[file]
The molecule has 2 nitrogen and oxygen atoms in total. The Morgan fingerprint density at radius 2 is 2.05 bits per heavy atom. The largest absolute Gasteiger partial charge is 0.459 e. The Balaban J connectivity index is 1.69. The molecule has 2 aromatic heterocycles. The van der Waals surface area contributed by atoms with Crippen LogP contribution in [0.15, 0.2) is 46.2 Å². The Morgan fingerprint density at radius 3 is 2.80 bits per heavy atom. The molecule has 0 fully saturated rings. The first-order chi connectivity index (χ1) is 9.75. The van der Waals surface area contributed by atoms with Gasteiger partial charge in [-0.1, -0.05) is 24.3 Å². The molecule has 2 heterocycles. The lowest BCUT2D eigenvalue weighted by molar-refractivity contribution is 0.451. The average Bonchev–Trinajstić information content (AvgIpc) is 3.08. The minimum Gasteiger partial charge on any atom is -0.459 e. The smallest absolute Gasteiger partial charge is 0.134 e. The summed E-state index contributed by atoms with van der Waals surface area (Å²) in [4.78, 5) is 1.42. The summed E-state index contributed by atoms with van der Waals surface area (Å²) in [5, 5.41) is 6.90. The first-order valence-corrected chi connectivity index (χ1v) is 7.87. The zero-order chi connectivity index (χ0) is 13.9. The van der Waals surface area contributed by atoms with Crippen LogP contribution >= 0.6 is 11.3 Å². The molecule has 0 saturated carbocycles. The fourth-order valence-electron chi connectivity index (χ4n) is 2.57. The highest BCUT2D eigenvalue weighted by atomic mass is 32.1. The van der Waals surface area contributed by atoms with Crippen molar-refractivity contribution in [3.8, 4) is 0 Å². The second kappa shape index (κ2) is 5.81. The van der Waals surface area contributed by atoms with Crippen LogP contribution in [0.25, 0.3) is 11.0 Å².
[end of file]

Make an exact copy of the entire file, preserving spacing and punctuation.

The molecule has 2 nitrogen and oxygen atoms in total. The Morgan fingerprint density at radius 2 is 2.05 bits per heavy atom. The largest absolute Gasteiger partial charge is 0.459 e. The Balaban J connectivity index is 1.69. The molecule has 2 aromatic heterocycles. The van der Waals surface area contributed by atoms with Crippen LogP contribution in [0.15, 0.2) is 46.2 Å². The Morgan fingerprint density at radius 3 is 2.80 bits per heavy atom. The molecule has 0 fully saturated rings. The first-order chi connectivity index (χ1) is 9.75. The van der Waals surface area contributed by atoms with Gasteiger partial charge in [-0.1, -0.05) is 24.3 Å². The molecule has 2 heterocycles. The lowest BCUT2D eigenvalue weighted by molar-refractivity contribution is 0.451. The average Bonchev–Trinajstić information content (AvgIpc) is 3.08. The minimum Gasteiger partial charge on any atom is -0.459 e. The smallest absolute Gasteiger partial charge is 0.134 e. The summed E-state index contributed by atoms with van der Waals surface area (Å²) in [4.78, 5) is 1.42. The summed E-state index contributed by atoms with van der Waals surface area (Å²) in [5, 5.41) is 6.90. The first-order valence-corrected chi connectivity index (χ1v) is 7.87. The zero-order chi connectivity index (χ0) is 13.9. The van der Waals surface area contributed by atoms with Crippen LogP contribution >= 0.6 is 11.3 Å². The molecule has 0 saturated carbocycles. The fourth-order valence-electron chi connectivity index (χ4n) is 2.57. The highest BCUT2D eigenvalue weighted by atomic mass is 32.1. The van der Waals surface area contributed by atoms with Crippen molar-refractivity contribution in [3.8, 4) is 0 Å². The second kappa shape index (κ2) is 5.81. The van der Waals surface area contributed by atoms with Crippen LogP contribution in [0.25, 0.3) is 11.0 Å².